Event Title

Five years of Eelgrass Habitat Restoration in the K’ómoks Estuary, BC Canada

Presentation Abstract

Eelgrass (Zostera marina) meadows are important components of near-shore marine ecosystems that support and shelter many fish and invertebrates, including juvenile salmon. Because eelgrass reproduction in the Salish Sea is primarily through rhizome spread rather than seed dispersal, areas void of eelgrass due to disturbance are slow to recover even though historical disturbances of river dredging, log storage, mining and mill activities have ceased in the area.

Through funding by PSF, RecFish (DFO), CEC-NAPECA, volunteers and contractors; Comox Valley Project Watershed (CVPW) has been successfully transplanting eelgrass from donor beds to establish new beds in previously disturbed areas of the K'ómoks Estuary for the past five years. In July 2015, CVPW carried out a subtidal eelgrass planting of approximately 1000 m2;making their total of subtidal and intertidal combined restoration areas approximately 6500 m2. In 2013 a 3400 m2 transplant was the largest single effort to date. Follow up dive surveys have assessed this transplant as 95% successfully established and it was noted that there were also shoot growth by seed dispersal within the transplant beds.

Eelgrass transplant restoration efforts provide both ecological and social benefit to the Comox Valley. Eelgrass meadow restoration is not only a benefit to salmon recovery but also contributes to climate adaptation strategies. Community involvement through volunteerism, media releases, social media and education opportunities continue to provide information to the public on the importance of the eelgrass ecosystem as a key habitat for fish (especially salmon), as part of the marine food web, shoreline protection from storm surges, shoreline erosion stabilization and carbon sequestration from the greenhouse gases in the atmosphere.

Session Title

Bringing Communities Together to Embark on Major Estuarine Restoration

Conference Track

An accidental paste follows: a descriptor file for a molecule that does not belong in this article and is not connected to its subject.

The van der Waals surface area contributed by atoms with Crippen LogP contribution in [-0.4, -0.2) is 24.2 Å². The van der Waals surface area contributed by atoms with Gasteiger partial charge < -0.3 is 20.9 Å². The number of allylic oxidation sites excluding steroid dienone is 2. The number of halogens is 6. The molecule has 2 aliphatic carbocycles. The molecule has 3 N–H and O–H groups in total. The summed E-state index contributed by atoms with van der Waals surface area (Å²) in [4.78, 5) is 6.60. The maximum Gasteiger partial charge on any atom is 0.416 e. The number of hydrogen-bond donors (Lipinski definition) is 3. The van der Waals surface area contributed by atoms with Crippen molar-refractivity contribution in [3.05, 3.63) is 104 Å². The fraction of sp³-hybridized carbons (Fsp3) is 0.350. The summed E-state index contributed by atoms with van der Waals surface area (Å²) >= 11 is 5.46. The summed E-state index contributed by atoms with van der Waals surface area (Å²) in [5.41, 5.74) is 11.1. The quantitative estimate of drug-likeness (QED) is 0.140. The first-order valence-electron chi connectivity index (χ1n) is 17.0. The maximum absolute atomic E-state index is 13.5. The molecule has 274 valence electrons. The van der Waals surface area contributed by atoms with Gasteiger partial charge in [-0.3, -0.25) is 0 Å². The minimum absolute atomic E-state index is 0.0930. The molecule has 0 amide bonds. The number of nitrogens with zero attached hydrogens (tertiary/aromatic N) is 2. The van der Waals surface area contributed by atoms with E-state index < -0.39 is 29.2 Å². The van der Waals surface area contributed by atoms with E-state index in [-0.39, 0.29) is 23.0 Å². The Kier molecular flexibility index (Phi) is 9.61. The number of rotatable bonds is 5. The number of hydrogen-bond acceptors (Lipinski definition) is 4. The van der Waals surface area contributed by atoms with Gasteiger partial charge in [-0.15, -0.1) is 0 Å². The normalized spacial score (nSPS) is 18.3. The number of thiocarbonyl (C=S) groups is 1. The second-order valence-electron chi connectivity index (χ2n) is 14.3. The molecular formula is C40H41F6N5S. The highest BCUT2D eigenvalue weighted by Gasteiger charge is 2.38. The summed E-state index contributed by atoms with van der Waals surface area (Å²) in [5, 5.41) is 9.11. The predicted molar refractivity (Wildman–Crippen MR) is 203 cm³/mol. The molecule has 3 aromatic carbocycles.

Protection, Remediation and Restoration

Conference Name

Salish Sea Ecosystem Conference (2016 : Vancouver, B.C.)

Document Type

Event

Location

2016SSEC

Type of Presentation

Oral

Contributing Repository

Digital content made available by University Archives, Heritage Resources, Western Libraries, Western Washington University.

Rights

This resource is displayed for educational purposes only and may be subject to U.S. and international copyright laws. For more information about rights or obtaining copies of this resource, please contact University Archives, Heritage Resources, Western Libraries, Western Washington University, Bellingham, WA 98225-9103, USA (360-650-7534; heritage.resources@wwu.edu) and refer to the collection name and identifier. Any materials cited must be attributed to the Salish Sea Ecosystem Conference Records, University Archives, Heritage Resources, Western Libraries, Western Washington University.

Type

Text

Language

English

Format

application/pdf

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Five years of Eelgrass Habitat Restoration in the K’ómoks Estuary, BC Canada

2016SSEC

Eelgrass (Zostera marina) meadows are important components of near-shore marine ecosystems that support and shelter many fish and invertebrates, including juvenile salmon. Because eelgrass reproduction in the Salish Sea is primarily through rhizome spread rather than seed dispersal, areas void of eelgrass due to disturbance are slow to recover even though historical disturbances of river dredging, log storage, mining and mill activities have ceased in the area.

Through funding by PSF, RecFish (DFO), CEC-NAPECA, volunteers and contractors; Comox Valley Project Watershed (CVPW) has been successfully transplanting eelgrass from donor beds to establish new beds in previously disturbed areas of the K'ómoks Estuary for the past five years. In July 2015, CVPW carried out a subtidal eelgrass planting of approximately 1000 m2;making their total of subtidal and intertidal combined restoration areas approximately 6500 m2. In 2013 a 3400 m2 transplant was the largest single effort to date. Follow up dive surveys have assessed this transplant as 95% successfully established and it was noted that there were also shoot growth by seed dispersal within the transplant beds.

Eelgrass transplant restoration efforts provide both ecological and social benefit to the Comox Valley. Eelgrass meadow restoration is not only a benefit to salmon recovery but also contributes to climate adaptation strategies. Community involvement through volunteerism, media releases, social media and education opportunities continue to provide information to the public on the importance of the eelgrass ecosystem as a key habitat for fish (especially salmon), as part of the marine food web, shoreline protection from storm surges, shoreline erosion stabilization and carbon sequestration from the greenhouse gases in the atmosphere.